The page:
Rena vs. Concordia and why the Boy MP should STFU

Gareth Hughes, of the green taliban, burned copious quantities of fossil fuel riding in helicopters and jet planes in a bid to highly politicise the running aground of the MV Rena off the coast of Tauranga. He told us that there would be devastation, that livelihoods would be ruined and the beaches would run black with oil forever.

He was wrong. Now you can barely see what remains of the Rena, the mess has largely been cleaned up and the salvors have completed a pretty damn good effort. In fact most people have forgotten about the Rena now…so much so that couple of the top beaches in the green taliban’s own little state funded campaign this summer are in the top ten.

Meanwhile in Italy… 

The putrid stench of rotting food is a daily distraction for the 420 men and women working on the salvage operation of the Costa Concordia cruise ship that crashedoff the island of Giglio on the Tuscan coast on January 13, 2012. The ship had just embarked from Civitavecchia carrying enough fish, meat and poultry to feed 4,200 passengers and crew for ten days before it crashed. Most of the food is still in the storage lockers and freezers, protected from the fish and marine life, and now so rotten that the smell has permeated the seals and cases. Seagulls swoop over the wreckage, drawn by the odor.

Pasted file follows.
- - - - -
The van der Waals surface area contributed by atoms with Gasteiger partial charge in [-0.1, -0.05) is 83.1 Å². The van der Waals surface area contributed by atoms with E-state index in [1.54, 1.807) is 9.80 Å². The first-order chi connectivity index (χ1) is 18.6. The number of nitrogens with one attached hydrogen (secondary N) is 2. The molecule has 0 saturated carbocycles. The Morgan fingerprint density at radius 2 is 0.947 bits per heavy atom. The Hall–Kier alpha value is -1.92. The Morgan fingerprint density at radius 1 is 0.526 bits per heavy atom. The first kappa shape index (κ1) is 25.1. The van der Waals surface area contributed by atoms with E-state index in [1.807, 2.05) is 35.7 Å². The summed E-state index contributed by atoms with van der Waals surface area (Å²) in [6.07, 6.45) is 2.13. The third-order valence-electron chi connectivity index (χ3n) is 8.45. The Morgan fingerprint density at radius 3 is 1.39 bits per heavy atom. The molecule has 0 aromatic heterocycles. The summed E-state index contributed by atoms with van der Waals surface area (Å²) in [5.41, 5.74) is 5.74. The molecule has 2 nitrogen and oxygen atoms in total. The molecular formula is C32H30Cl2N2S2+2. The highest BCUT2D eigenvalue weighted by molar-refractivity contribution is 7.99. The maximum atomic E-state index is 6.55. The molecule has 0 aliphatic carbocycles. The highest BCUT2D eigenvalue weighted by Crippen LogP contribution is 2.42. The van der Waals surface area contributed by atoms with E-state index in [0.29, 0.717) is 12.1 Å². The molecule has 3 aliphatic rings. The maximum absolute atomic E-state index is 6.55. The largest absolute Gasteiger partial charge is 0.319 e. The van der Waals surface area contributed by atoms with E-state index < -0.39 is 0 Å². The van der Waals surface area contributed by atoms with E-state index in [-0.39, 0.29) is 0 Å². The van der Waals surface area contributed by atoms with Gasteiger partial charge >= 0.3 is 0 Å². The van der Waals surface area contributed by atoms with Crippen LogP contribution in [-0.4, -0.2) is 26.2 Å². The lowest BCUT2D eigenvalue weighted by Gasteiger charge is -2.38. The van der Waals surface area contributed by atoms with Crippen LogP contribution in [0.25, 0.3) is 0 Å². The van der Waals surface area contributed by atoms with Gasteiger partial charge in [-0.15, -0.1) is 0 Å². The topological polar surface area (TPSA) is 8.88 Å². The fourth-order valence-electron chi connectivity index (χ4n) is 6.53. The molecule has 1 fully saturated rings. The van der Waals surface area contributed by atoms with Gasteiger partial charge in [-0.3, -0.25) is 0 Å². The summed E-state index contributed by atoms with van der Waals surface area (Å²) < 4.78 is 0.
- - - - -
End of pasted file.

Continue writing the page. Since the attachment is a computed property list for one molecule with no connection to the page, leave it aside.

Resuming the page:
The ship looks almost nothing like it did a year ago. Its bright yellow funnel is gone, and the boulder that was lodged in the hull has been removed. The wreck is rusting and dirty, and is now dwarfed by giant barges holding cranes and equipment on one side, and on the other by a massive floating dormitory where most of the 420 men and women from 19 countries who are working on the operation live. At night, the ship is lit up like a circus and a constant hum of generators and drills fills the air.

A full year on and still the vessel sits there…perhaps things might improve if Gareth Hughes went and helped.

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As much at home writing editorials as being the subject of them, Cam has won awards, including the Canon Media Award for his work on the Len Brown/Bevan Chuang story.  And when he’s not creating the news, he tends to be in it, with protagonists using the courts, media and social media to deliver financial as well as death threats.

They say that news is something that someone, somewhere, wants kept quiet.   Cam Slater doesn’t do quiet, and as a result he is a polarising, controversial but highly effective journalist that takes no prisoners.

He is fearless in his pursuit of a story.

Love him or loathe him.  But you can’t ignore him.